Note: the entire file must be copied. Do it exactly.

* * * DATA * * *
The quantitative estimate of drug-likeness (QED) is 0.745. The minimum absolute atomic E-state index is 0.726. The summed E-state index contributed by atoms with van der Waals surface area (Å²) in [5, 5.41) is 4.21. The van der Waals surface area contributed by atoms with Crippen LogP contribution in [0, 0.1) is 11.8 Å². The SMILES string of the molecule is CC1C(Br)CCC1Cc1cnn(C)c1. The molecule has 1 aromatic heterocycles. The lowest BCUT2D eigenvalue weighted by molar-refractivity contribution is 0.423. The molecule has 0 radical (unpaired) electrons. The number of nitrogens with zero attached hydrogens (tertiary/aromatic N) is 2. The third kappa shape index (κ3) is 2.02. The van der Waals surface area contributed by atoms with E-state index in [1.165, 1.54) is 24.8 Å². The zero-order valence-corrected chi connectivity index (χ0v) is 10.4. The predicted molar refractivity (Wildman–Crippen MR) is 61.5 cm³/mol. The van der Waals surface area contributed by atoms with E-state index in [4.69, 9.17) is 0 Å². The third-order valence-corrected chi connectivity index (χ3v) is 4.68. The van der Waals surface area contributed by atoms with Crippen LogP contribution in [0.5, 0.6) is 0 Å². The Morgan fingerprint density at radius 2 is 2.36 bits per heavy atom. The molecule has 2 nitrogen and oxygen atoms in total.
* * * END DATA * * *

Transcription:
The quantitative estimate of drug-likeness (QED) is 0.745. The minimum absolute atomic E-state index is 0.726. The summed E-state index contributed by atoms with van der Waals surface area (Å²) in [5, 5.41) is 4.21. The van der Waals surface area contributed by atoms with Crippen LogP contribution in [0, 0.1) is 11.8 Å². The SMILES string of the molecule is CC1C(Br)CCC1Cc1cnn(C)c1. The molecule has 1 aromatic heterocycles. The lowest BCUT2D eigenvalue weighted by molar-refractivity contribution is 0.423. The molecule has 0 radical (unpaired) electrons. The number of nitrogens with zero attached hydrogens (tertiary/aromatic N) is 2. The third kappa shape index (κ3) is 2.02. The van der Waals surface area contributed by atoms with E-state index in [1.165, 1.54) is 24.8 Å². The zero-order valence-corrected chi connectivity index (χ0v) is 10.4. The predicted molar refractivity (Wildman–Crippen MR) is 61.5 cm³/mol. The van der Waals surface area contributed by atoms with E-state index in [4.69, 9.17) is 0 Å². The third-order valence-corrected chi connectivity index (χ3v) is 4.68. The van der Waals surface area contributed by atoms with Crippen LogP contribution in [0.5, 0.6) is 0 Å². The Morgan fingerprint density at radius 2 is 2.36 bits per heavy atom. The molecule has 2 nitrogen and oxygen atoms in total.